What can I do with Engineering Physics?

In summary, the three options for specialization are: Nuclear Engineering, Photonics Engineering, and Nano/Micro-Devices Engineering. An EP degree is necessary for careers in space research, but other degrees may be necessary for specific areas of the photonics industry.
  • #1
Gogsey
160
0
Hi, I'm currently doing an undergad in Engineering Physics leading to a BEng degree.
The three option for specialization are:

1). Nuclear Engineering (Nuclear and Particle Physics, Engineering Energy Systems, etc)
2). Photonics Engineering (Optical Instrumentation, Biophotonics, Laser System Applications, Optoelectronics etc)
3) Nano/Micro-Devices Engineering (MEMS, Bio-MEMS, Mechatronics/Robotics, Micro-Robotics, Micro-Fabrication etc)

I'm interested in the photonics stream and was wondering if anyone can tell me what i can do at the BEng level for careers and jobs? Also, where are these jobs found, other than connections from the university (eg. Monster, Workopolis etc)and how can I go about finding them?
 
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  • #2
EP's are usually the guys who crunch numbers for satellites and work for NASA. I know a few who do research for the hopeful manned mission to mars. They are essentially on the leading edge of space research and development.
 
  • #3
Thats awesome. My dream job would be an Aerospace Engineer, just its not too easy to come by a program. If I could aford to live away I would do it at either U of Toronto or Carleton, But I can't. Also I'd be worried about how heavy the mechanics would get too.

What about the photonics industry? Where's the best place to look/find these jobs. Also, what kinda work specifies an engineering physics degree or closely related degree?
 
  • #4
Sorry I'm not educated on the photonics industry.

As for engineering physics, I can tell you as the name implies do a LOT of physics. for some part of their degree they brush against many engineering disciplines. Here is a small sample of my university's EP senior courses.

Microcomputers and Electronic
Instrumentation . . 3
Space Physics . . . . . . . . . . . 3
Engineering Electricity and
Magnetism . 3
Quantum Physics . . . . . 3
Space Systems Design I . . . . . . . 2
Space Systems Design II . . . . . . . . . . . . . . 3
Engineering Materials Science . . . . . . . 2
Engineering Materials Science
Laboratory . . . . . . . 1

Many of the jobs you are looking for would certainly reside at many government labs. Take a look at the NSF (National Science Foundation) website to get you started.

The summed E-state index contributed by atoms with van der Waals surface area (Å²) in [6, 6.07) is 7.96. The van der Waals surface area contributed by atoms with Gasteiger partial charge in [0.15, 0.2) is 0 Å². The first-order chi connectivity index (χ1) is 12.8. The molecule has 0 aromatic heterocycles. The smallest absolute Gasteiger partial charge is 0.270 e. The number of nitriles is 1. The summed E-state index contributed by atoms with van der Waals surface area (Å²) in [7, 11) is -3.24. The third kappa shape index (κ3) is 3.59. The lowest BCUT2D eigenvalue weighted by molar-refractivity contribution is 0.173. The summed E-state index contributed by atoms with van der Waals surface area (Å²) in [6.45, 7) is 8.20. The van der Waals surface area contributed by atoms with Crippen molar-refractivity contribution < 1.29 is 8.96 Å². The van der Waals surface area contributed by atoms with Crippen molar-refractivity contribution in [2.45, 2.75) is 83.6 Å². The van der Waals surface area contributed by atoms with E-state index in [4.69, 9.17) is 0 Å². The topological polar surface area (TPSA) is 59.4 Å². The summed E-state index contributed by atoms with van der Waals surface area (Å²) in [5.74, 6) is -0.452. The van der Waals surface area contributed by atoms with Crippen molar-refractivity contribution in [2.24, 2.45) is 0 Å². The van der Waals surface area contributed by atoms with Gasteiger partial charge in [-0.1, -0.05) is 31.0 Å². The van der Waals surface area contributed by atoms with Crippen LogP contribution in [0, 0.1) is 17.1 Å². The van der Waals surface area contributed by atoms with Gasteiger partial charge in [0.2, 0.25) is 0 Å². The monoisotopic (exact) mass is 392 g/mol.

• #5
What university is thatÉ I think my university degree layout is quite different from yours. I am at McMaster University in Hamilton, Ontario.

Here is the layout for after 2nd year in the photonics. These are the specialization courses.

3rd year courses: Application of Photonics, Fundamentals of Physical Optics, Optical Instrumentation.

4th year courses: Optical Communication Systems, Lasera and Electro-optics, Biophotonics, Photonic Devices and Systems.

Actually the last 2 from 4th year are not required, but probably the best technical electives for this stream.

The other 2 streams the similar layout, but requires courses associated with Nuclear engineering and Naon-micro engineering respectively.
 
  • #6
Embry-Riddle Aeronautical University. The Engineering Physics program here has a 100% job rate.
 

Related to What can I do with Engineering Physics?

1. What is Engineering Physics?

Engineering Physics is an interdisciplinary field that combines principles of physics and engineering to solve real-world problems. It involves the application of scientific and mathematical principles to design, develop, and improve technologies and systems.

2. What career opportunities are available in Engineering Physics?

Graduates with a degree in Engineering Physics have a wide range of career opportunities in various industries, including research and development, aerospace, energy, telecommunications, and electronics. Some common job titles for Engineering Physics graduates include research scientist, design engineer, and systems engineer.

3. What skills are required for a career in Engineering Physics?

In addition to a strong foundation in physics and mathematics, a career in Engineering Physics requires a combination of technical, analytical, and problem-solving skills. It also requires excellent communication and teamwork skills, as most projects involve collaboration with other engineers and scientists.

4. Is a graduate degree necessary for a career in Engineering Physics?

While a bachelor's degree in Engineering Physics can lead to entry-level positions in the field, a graduate degree can provide more opportunities for advancement and higher-paying positions. A master's degree or Ph.D. in a specialized area of Engineering Physics can also lead to research and teaching opportunities.

5. How does Engineering Physics differ from other engineering disciplines?

Engineering Physics differs from other engineering disciplines in that it has a stronger focus on fundamental physics principles and their application to engineering systems. It also involves a more interdisciplinary approach, as it combines knowledge and techniques from various fields of science and engineering.

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